In 1968, the FBI director classed the Black Panther Party as one of the greatest threats to the internal security of the United States. Accounts differ, but internal divisions over its future appear to have caused the decline of the Party throughout the late 1970s. The Party had left a legacy; its influence was felt internationally, including in the UK.
Black Panthers UK
The British Black Panther group, established in 1968, was only operational until 1972/73. The group, set up by Obi Egbuna, Darcus Howe, Linton Kwesi Johnson and Olive Morris, later changed its name to the British Black Panthers (BBP).
The British Black Panthers was not officially linked to the US Party. There were also critical differences between the two. The BBP were not militant; they disagreed with the US Party’s use of weapons. It was also not a party, but a movement. Its overarching aim was the education of its Black members on their history, whilst also encouraging members to take part in political activism within their community.
One such protest, at the Mangrove restaurant in Notting Hill, led to what the Guardian has called “the start of Britain’s most influential black power trial”. The British Black Panther group took part in a protest at the Mangrove after the restaurant had been targeted a number of times for raids by police. The protest included about 150 protestors and 700 police officers. Nine protestors were arrested and went to trial for incitement to riot. At the conclusion of the trial, the nine were eventually acquitted and the judge stated there was “evidence of racial hatred on both sides”.
In a similar vein to the US, the British Black Panthers disbanded in the mid-1970s due to internal divisions. Many activists went on to work in similar organisations.
Black Lives Matter
Black Lives Matter was formed in 2013 by three Black women: Alicia Garza, Patrisse Cullors and Opal Tometi. Two distinct events sparked its establishment. The first was the acquittal of George Zimmerman. A jury found him to be acting in self-defence after he shot and killed a Black teenager, Trayvon Martin, in 2012.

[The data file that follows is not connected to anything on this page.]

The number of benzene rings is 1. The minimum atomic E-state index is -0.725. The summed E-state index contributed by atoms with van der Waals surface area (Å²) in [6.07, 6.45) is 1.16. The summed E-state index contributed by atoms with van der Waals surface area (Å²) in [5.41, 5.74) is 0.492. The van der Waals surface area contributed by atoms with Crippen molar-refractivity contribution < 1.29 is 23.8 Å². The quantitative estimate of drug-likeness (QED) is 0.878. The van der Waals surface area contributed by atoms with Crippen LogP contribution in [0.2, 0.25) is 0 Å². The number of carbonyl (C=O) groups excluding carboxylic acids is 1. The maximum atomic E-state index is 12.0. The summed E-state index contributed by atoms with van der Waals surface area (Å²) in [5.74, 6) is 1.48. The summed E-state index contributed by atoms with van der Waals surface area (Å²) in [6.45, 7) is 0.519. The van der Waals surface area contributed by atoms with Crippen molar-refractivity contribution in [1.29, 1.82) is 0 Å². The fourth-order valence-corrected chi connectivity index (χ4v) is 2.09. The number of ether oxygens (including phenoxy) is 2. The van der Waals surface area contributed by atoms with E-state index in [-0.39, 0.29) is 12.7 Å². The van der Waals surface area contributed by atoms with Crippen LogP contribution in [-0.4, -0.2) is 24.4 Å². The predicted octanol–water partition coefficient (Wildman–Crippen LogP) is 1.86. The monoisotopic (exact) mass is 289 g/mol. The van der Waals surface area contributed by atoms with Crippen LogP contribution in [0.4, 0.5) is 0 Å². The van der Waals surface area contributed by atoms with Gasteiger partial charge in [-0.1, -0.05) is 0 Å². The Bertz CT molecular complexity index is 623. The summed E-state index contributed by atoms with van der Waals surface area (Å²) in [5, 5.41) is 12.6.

The outcome prompted Garza to write a post on Facebook which included the phrase “our lives matter”. This was shared widely, and Cullors added the comment “#BlackLivesMatter”, using the hashtag to link with others using the same phrase on social media.
These actions sparked a conversation on social media, but it has been documented by Wesley Lowery for the Guardian that the phrase did not catch on immediately. The death of a second Black man, Mike Brown, in Ferguson, Missouri, launched the group onto the national and international stage.
The circumstances surrounding his death were widely circulated on social media and in the news. In the days and weeks following, Missouri was engulfed in unrest and protest. Members of Black Lives Matter organised a ‘freedom ride’ which transported hundreds of protestors from across the US to Ferguson for the weekend. Once there, they joined many other organisations with the same goal. According to volunteer accounts, Black Lives Matter planned marches as well as activist sessions, where volunteers came together to discuss actions that could be taken in their local areas.
These protests gave a physical presence to a movement that, up until this point, had largely been online. Following the weekend in Ferguson, chapters of Black Lives Matter were set up across the US in places such as Boston, Massachusetts; Long Beach, California; and Birmingham, Alabama. As of 2019, there were 24 such chapters.
In early 2020, the Black Lives Matter movement in the US saw a resurgence after an unarmed Black man, George Floyd, died whilst in police custody. His death sparked protests in every US state and in many cities worldwide. Protests in the US were further escalated by the shooting of another Black man, Jacob Blake, by police in Kenosha, Wisconsin in August 2020.
Black Lives Matter UK
Black Lives Matter UK (BLM UK) held their first protest in 2016. According to reporting by the Guardian, protestors blocked main roads in south-west London, Birmingham and Nottingham. The action was called to mark five years since the death of Mark Duggan, who was fatally shot by police in Tottenham Hale, London, after it was suspected he was carrying a gun.